New York City Mayor Bill de Blasio, a Democratic candidate for president, seems sick of his city – and the feeling is mutual, The New York Times is reporting.
The newspaper noted that historically those running for president have played off of popularity at home to build a national profile. Instead, de Blasio hopes a national audience will be less hostile to him than much of his own city, according to the newspaper.
He has battled press coverage of his tenure as mayor.
"You don't understand, they hate me," he told a staff member about reporters, according to the Times.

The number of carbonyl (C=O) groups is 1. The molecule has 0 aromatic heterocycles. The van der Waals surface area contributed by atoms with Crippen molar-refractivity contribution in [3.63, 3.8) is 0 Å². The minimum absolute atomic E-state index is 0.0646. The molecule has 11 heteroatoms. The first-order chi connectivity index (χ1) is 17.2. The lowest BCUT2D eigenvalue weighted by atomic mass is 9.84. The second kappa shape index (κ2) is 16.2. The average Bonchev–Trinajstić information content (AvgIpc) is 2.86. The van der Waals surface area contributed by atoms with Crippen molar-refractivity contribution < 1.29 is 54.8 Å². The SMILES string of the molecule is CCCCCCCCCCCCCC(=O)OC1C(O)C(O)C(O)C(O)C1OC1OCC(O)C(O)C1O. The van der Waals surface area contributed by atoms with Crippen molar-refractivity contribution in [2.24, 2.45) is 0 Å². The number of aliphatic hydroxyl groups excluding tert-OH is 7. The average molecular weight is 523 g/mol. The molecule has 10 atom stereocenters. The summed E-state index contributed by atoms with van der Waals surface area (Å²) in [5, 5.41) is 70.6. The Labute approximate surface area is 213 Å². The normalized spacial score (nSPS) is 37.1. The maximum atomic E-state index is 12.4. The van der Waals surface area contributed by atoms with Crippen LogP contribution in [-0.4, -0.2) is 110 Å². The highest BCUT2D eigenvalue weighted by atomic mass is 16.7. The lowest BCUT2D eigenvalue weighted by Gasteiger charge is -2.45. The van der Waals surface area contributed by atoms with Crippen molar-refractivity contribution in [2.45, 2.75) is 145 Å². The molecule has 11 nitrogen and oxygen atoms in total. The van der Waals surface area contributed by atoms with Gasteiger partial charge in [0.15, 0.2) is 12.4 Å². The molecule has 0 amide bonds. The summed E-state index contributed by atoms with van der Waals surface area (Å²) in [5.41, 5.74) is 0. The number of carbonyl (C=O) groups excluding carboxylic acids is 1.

And Letitia James, the state attorney general and a once-close ally, asked: "What is the legacy? What are you running on?"
When actress Cynthia Nixon challenged Gov. Andrew Cuomo, her campaign gave some thought to courting de Blasio's support. But an internal survey reveals it would not have helped her and it was dropped, the newspaper said.
Former Rep. Charles Rangel, D-N.Y., said he has never met a politician more isolated than de Blasio. And said he does not know one "person that's his buddy – nobody."
Meanwhile, protesters from the police union and public housing advocates have traveled to confront de Blasio during his presidential campaign.
The Times noted he bumped into George Arzt, a longtime aide to former Mayor Ed Koch last year.
"Ed would have been proud of the job I'm doing," the mayor said.
But Arzt told the Times: "These guys get deluded. They really believe that they are doing well."
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